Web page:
What comes to mind when you think about pinto beans? For me there are at least two memories that are pinto related.
First, there was our one-time pastor Van Banks who insisted that, the smell of pinto beans and cornbread cooking, was the smell of hope. Once you were eating them; that was no longer hope, that was achievement! Since that sermon I’ve never been able to cook a pot of pinto beans without thinking about hope.
Then, there was the year or so that we spent attending the local Mexican church. Don’t slam me for being stereotypical with that one. The fact is that we ate pinto beans several times per week during that time. Those beans were a beloved staple and our friends cooked them so well.
Before this year I never put much thought though into how pinto beans grow. Did you? Pintos are a bush bean rather than a pole bean so they stay short, although from what we saw this summer they wouldn't mind having a little bit of a fence to climb. They also have a quite shot growing season. We've been trying to decide whether or not to immediately plant a second crop. With around two months left in the growing season, beans planted today just might mature. And finally, unlike your typical garden green beans, they mature more or less at the same time. That means that by the end of this week we'll be done harvesting them.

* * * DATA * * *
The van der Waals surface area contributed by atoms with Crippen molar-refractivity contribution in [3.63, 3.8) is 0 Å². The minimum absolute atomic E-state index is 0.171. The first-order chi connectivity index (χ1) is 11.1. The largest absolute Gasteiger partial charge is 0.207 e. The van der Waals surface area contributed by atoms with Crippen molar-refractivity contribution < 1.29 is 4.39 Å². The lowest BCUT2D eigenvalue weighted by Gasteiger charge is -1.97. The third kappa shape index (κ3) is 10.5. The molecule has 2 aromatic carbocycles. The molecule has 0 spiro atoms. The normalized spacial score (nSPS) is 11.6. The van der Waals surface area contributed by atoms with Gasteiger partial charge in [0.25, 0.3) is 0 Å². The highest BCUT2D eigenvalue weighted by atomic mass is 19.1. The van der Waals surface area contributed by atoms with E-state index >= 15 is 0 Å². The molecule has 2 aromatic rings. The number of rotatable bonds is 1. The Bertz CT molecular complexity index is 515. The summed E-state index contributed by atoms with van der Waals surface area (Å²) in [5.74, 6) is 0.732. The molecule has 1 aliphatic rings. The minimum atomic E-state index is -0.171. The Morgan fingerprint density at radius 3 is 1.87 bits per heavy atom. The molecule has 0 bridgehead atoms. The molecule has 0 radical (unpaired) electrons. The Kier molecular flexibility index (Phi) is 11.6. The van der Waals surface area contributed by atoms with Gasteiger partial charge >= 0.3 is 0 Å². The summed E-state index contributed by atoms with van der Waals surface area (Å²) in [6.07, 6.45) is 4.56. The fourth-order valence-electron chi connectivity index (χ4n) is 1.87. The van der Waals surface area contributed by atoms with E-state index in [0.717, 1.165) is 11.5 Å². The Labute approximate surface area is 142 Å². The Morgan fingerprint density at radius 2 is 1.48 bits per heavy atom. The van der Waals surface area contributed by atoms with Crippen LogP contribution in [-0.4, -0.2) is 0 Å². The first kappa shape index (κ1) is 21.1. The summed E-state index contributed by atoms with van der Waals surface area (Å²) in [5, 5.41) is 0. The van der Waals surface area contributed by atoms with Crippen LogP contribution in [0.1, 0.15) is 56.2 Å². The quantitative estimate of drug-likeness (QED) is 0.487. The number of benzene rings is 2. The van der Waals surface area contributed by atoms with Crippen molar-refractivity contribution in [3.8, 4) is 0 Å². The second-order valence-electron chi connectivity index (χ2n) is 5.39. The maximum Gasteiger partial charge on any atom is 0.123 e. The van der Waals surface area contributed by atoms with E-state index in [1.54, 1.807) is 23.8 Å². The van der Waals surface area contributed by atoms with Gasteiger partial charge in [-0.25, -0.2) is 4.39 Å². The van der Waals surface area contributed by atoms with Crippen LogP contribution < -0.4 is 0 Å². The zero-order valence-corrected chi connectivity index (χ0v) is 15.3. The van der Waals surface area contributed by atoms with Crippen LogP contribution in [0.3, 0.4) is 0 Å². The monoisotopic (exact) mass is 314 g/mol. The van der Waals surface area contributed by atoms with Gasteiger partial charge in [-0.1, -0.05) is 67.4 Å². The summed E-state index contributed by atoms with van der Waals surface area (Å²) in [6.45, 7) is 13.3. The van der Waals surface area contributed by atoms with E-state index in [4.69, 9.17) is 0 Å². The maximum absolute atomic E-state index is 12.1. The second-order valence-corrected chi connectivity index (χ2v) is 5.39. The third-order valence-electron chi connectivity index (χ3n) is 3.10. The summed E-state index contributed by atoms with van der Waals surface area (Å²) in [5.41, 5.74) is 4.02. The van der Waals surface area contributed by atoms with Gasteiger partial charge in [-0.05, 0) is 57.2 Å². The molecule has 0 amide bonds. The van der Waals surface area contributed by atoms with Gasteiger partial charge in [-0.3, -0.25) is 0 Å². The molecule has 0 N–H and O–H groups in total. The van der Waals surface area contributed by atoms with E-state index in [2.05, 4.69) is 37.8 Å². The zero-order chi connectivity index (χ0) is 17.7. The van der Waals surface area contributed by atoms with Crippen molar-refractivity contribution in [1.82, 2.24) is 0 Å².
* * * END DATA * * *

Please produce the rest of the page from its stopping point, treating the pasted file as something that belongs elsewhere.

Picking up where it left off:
It could be that this week marks another major pinto bean memory, in the making. This spring we planted what we considered to be a crop of pinto beans. I’m not talking about a row or two of beans; we tried to plant enough that we will be able to eat all of the homegrown pinto that we want through this year and still have enough seed to plant next years crop. We planted a half pound of seed, and have already harvested 6 quarts of dry beans (read six large pots of cooked beans). From what the boys saw in the patch today that is something like a third of the total take from the patch.
We all had a hand in this harvest. We all turned the land with digging forks and shovels. We all put seed in the ground and covered it. Dominic spent hours cultivating the rows to keep the weeds down while the plants were young. The boys picked this first load, and we all shelled the beans this evening.
This is one of the things that I love about growing food. It is such a community effort!
So what do you think about the lowly pinto bean now? Maybe you'll stop by this winter for a good meal of pinto beans and cornbread. Then you too will know what hope smells like!